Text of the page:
The potential conversion of cognitive impairment to a more severe form should be mentioned. Mortality in some cases is not the final stage of progression in a cohort study. This means that the risk profile of these patients changes over time and is higher than that of patients without conversion. This is not reflected in the Cox proportional hazards model. Fine-Gray Competing Risks Regression is needed for a more detailed investigation. In addition, depressive symptomatology is a time-varying construct that changes in particular as patients move from one cognitive stage to a more advanced one. This means that changes in depressiveness may have a different impact on mortality in the future than at baseline. Characteristics of the depression parameters in each of the diagnostic subgroups did not reveal a significant difference in BDI-II data (p = 0.056) and in the GDS-15 (p = 0.062) in this report. Therefore, the extent of depressiveness may not be related to the severity of cognitive impairment. The varying relation between cognitive impairment and depression over time has already been addressed in the literature [14, 15].
Further studies are needed for closer estimation of the impact of depressive symptoms on mortality in patients with cognitive impairment. Depressive symptoms are thought to play the role of a mediator in explaining survival function. This view could be assessed by appropriate regression analytic mediator models. One possible clinical guideline is that older patients with cognitive impairment should be routinely screened for depressive symptoms. Such a routine screening would help identify patients with depressive symptoms more accurately in clinical practice and improve the quality of subsequent therapeutic interventions. It has been shown that depressive symptoms influence health-related quality of life in these patient groups. Thus, using health related quality of life as mediator variable in future studies would be worthwhile to pursue [40].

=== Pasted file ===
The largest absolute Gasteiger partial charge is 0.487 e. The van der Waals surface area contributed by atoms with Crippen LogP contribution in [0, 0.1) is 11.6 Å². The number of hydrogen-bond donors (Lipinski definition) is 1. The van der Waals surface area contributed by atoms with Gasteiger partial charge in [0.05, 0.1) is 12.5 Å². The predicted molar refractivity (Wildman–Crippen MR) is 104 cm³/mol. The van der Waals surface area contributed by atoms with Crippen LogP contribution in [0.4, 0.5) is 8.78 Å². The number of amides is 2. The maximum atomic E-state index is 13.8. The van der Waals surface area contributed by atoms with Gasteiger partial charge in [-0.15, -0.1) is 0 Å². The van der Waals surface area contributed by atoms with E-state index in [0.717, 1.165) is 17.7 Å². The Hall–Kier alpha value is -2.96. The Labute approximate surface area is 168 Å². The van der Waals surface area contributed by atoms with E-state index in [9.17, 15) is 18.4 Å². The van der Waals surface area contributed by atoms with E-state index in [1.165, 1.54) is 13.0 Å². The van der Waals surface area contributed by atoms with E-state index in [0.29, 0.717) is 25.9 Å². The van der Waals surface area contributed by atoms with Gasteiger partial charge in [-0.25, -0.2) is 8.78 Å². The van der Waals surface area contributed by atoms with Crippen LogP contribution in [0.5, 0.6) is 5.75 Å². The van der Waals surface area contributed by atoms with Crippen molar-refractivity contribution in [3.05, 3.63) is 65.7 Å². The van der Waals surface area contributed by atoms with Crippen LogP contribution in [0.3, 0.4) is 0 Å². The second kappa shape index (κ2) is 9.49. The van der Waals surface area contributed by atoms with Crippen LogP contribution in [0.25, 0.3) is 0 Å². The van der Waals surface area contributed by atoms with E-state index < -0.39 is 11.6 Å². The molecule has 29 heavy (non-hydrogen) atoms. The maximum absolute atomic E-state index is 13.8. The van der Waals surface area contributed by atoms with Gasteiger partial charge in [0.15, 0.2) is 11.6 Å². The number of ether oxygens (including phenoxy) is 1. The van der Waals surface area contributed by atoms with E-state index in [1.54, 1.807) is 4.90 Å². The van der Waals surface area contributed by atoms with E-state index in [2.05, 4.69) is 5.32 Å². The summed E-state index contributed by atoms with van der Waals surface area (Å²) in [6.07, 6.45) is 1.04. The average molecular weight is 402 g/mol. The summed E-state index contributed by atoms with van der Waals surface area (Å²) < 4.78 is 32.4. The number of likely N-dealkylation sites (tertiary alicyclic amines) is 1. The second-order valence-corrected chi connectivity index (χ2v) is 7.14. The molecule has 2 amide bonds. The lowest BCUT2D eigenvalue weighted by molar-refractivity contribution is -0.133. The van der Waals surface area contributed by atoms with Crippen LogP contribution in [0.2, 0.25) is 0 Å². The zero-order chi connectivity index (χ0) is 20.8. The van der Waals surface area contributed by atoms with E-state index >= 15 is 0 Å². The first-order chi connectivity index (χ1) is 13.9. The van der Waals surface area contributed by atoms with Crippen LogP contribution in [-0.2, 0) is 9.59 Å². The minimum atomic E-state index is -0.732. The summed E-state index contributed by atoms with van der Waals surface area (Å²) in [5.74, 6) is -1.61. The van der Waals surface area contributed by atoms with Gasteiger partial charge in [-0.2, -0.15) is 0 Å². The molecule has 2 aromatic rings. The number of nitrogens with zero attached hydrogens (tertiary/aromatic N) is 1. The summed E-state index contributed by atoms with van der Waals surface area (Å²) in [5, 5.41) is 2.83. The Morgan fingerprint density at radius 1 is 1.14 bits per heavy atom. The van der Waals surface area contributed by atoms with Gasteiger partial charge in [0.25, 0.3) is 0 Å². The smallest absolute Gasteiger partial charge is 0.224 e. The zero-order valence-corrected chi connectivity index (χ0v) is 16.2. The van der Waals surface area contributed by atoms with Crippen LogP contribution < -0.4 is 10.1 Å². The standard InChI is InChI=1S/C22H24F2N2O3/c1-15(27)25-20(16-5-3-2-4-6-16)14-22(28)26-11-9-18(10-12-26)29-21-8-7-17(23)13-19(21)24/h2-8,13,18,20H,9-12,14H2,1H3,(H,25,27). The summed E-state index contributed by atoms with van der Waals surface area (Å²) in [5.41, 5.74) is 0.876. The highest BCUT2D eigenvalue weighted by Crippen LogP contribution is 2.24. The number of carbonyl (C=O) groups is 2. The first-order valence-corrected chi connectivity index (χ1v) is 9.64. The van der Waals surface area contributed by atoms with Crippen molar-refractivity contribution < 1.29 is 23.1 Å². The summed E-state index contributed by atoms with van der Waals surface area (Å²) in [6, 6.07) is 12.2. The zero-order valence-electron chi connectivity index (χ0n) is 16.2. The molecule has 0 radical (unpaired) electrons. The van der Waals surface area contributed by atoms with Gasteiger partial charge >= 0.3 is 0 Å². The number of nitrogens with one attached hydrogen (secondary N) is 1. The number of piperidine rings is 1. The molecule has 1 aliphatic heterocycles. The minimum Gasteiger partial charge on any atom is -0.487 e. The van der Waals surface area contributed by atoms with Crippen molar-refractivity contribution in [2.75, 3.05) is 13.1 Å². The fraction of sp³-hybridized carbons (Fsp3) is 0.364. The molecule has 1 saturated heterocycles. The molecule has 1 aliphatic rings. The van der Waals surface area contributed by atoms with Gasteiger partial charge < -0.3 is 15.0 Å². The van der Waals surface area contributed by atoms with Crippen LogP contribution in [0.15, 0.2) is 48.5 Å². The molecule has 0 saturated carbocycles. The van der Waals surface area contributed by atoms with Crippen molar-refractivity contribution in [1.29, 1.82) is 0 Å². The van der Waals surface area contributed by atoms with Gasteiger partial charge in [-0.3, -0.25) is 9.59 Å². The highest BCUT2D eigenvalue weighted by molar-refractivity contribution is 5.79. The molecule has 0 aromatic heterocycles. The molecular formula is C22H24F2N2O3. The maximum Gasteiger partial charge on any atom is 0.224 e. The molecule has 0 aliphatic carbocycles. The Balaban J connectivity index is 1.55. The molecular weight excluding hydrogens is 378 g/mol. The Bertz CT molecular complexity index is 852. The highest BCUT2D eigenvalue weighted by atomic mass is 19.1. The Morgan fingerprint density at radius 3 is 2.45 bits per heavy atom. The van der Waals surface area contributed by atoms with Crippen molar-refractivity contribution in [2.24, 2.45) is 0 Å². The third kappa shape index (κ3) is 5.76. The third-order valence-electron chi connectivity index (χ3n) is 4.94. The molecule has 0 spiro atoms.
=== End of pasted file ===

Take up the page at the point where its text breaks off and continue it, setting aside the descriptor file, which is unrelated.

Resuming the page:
Limitations

It should be noted that a number of individuals with cognitive impairment were not able to fully complete the tests, especially those for the assessment of depressiveness. These individuals were removed from further analysis due to the lack of data. Although it is conceivable that the exclusion of these patients might influence the results of the study we do not expect such an effect due to the small number of exclusions. Only complete data protocols were analyzed in the present study. This implies that protocols with missing values were not used, and no data imputations were performed.

Conclusion

The results of the study suggest that depressiveness cannot be attributed a negative influence on the probability of survival, but the impact of certain cognitive structures, especially attention & perceptual speed, and executive functions, may be considered comparatively higher. At the same time, age as well as male gender act as a negative influence on survival in patients with cognitive impairment, whereas the diagnostic subgroup shows an impact only up to the last block using Cox modeling. This leads to the conclusion that the diagnostic subgroup categorization reveals a subordinate predictive role. NTBV subdomains appear to be valuable predictors of survival in patients with cognitive impairment, and further research on the predictive standing of neurocognitive ability is recommended. The same applies to depressiveness. Further studies are needed to understand the relationship between depressive symptomatology and cognitive decline, as well as to infer the influences on survival.

Acknowledgements

This work is based on the graduation thesis by AG at the Johannes Kepler University of Linz.

Declarations

Conflict of interest

J. Lehrner L is the CEO of psimistri GmbH which is the owner of https://​www.​psimistri.​com. A. Gerschmann declare that he has no competing interests.

Ethical standards

A positive vote of the Medical University of Vienna from January 2022 with the EK-Nr. 2193/2021 is available.
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Metadaten
Titel
Depressive symptoms—Not a predictor for five-year mortality in patients with subjective cognitive decline, non-amnestic and amnestic mild cognitive impairment
verfasst von
Alexander Gerschmann
Assoc. Prof. PD. Dr. Johann Lehrner
Publikationsdatum
22.05.2024
Verlag
Springer Vienna
Erschienen in
neuropsychiatrie
Print ISSN: 0948-6259
Elektronische ISSN: 2194-1327
DOI
https://doi.org/10.1007/s40211-024-00495-2